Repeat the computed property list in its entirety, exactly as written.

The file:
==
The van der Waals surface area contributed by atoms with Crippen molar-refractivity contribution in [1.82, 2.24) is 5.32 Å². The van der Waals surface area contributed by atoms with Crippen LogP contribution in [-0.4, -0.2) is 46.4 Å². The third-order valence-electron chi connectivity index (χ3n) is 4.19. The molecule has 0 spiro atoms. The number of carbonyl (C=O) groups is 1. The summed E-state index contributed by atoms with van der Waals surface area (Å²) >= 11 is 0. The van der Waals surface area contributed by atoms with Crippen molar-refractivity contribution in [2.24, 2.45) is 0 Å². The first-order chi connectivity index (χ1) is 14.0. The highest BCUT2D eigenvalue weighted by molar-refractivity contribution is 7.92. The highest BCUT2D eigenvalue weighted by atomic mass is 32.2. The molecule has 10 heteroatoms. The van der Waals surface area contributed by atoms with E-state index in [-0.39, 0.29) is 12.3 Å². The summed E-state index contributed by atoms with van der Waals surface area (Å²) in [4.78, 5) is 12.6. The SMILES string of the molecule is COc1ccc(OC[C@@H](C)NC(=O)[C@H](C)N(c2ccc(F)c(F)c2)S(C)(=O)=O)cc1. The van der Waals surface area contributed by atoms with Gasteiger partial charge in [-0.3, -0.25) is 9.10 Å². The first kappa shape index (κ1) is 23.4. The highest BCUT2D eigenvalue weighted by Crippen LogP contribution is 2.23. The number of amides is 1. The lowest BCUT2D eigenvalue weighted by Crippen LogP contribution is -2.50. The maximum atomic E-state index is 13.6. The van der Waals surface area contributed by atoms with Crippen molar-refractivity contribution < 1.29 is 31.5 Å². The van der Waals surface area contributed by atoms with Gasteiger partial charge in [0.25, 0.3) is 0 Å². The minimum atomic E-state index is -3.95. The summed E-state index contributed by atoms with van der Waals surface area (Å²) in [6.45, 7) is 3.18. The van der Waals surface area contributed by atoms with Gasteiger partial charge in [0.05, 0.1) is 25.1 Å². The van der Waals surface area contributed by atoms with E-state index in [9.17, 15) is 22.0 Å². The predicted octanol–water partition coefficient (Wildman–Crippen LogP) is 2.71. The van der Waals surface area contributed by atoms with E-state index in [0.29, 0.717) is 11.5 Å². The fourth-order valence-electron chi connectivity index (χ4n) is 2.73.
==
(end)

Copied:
The van der Waals surface area contributed by atoms with Crippen molar-refractivity contribution in [1.82, 2.24) is 5.32 Å². The van der Waals surface area contributed by atoms with Crippen LogP contribution in [-0.4, -0.2) is 46.4 Å². The third-order valence-electron chi connectivity index (χ3n) is 4.19. The molecule has 0 spiro atoms. The number of carbonyl (C=O) groups is 1. The summed E-state index contributed by atoms with van der Waals surface area (Å²) >= 11 is 0. The van der Waals surface area contributed by atoms with Crippen molar-refractivity contribution in [2.24, 2.45) is 0 Å². The first-order chi connectivity index (χ1) is 14.0. The highest BCUT2D eigenvalue weighted by molar-refractivity contribution is 7.92. The highest BCUT2D eigenvalue weighted by atomic mass is 32.2. The molecule has 10 heteroatoms. The van der Waals surface area contributed by atoms with E-state index in [-0.39, 0.29) is 12.3 Å². The summed E-state index contributed by atoms with van der Waals surface area (Å²) in [4.78, 5) is 12.6. The SMILES string of the molecule is COc1ccc(OC[C@@H](C)NC(=O)[C@H](C)N(c2ccc(F)c(F)c2)S(C)(=O)=O)cc1. The van der Waals surface area contributed by atoms with Gasteiger partial charge in [-0.3, -0.25) is 9.10 Å². The first kappa shape index (κ1) is 23.4. The highest BCUT2D eigenvalue weighted by Crippen LogP contribution is 2.23. The number of amides is 1. The lowest BCUT2D eigenvalue weighted by Crippen LogP contribution is -2.50. The maximum atomic E-state index is 13.6. The van der Waals surface area contributed by atoms with Crippen molar-refractivity contribution < 1.29 is 31.5 Å². The van der Waals surface area contributed by atoms with Gasteiger partial charge in [0.25, 0.3) is 0 Å². The minimum atomic E-state index is -3.95. The summed E-state index contributed by atoms with van der Waals surface area (Å²) in [6.45, 7) is 3.18. The van der Waals surface area contributed by atoms with Gasteiger partial charge in [0.05, 0.1) is 25.1 Å². The van der Waals surface area contributed by atoms with E-state index in [9.17, 15) is 22.0 Å². The predicted octanol–water partition coefficient (Wildman–Crippen LogP) is 2.71. The van der Waals surface area contributed by atoms with E-state index in [0.29, 0.717) is 11.5 Å². The fourth-order valence-electron chi connectivity index (χ4n) is 2.73.